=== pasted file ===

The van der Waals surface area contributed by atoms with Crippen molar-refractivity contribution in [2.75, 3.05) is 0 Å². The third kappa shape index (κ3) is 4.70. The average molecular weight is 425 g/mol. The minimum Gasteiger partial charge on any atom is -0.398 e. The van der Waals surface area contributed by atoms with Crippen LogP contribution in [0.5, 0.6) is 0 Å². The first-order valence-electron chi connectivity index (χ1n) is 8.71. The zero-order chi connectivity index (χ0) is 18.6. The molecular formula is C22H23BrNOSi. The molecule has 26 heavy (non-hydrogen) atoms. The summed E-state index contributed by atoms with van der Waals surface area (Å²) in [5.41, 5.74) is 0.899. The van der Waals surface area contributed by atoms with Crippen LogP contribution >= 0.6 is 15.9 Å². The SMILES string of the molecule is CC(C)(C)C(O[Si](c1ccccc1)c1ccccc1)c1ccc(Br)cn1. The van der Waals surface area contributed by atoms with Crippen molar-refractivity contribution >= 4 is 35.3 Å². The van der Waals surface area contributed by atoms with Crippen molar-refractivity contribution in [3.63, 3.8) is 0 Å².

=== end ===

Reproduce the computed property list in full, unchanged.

The van der Waals surface area contributed by atoms with Crippen molar-refractivity contribution in [2.75, 3.05) is 0 Å². The third kappa shape index (κ3) is 4.70. The average molecular weight is 425 g/mol. The minimum Gasteiger partial charge on any atom is -0.398 e. The van der Waals surface area contributed by atoms with Crippen LogP contribution in [0.5, 0.6) is 0 Å². The first-order valence-electron chi connectivity index (χ1n) is 8.71. The zero-order chi connectivity index (χ0) is 18.6. The molecular formula is C22H23BrNOSi. The molecule has 26 heavy (non-hydrogen) atoms. The summed E-state index contributed by atoms with van der Waals surface area (Å²) in [5.41, 5.74) is 0.899. The van der Waals surface area contributed by atoms with Crippen LogP contribution >= 0.6 is 15.9 Å². The SMILES string of the molecule is CC(C)(C)C(O[Si](c1ccccc1)c1ccccc1)c1ccc(Br)cn1. The van der Waals surface area contributed by atoms with Crippen molar-refractivity contribution >= 4 is 35.3 Å². The van der Waals surface area contributed by atoms with Crippen molar-refractivity contribution in [3.63, 3.8) is 0 Å².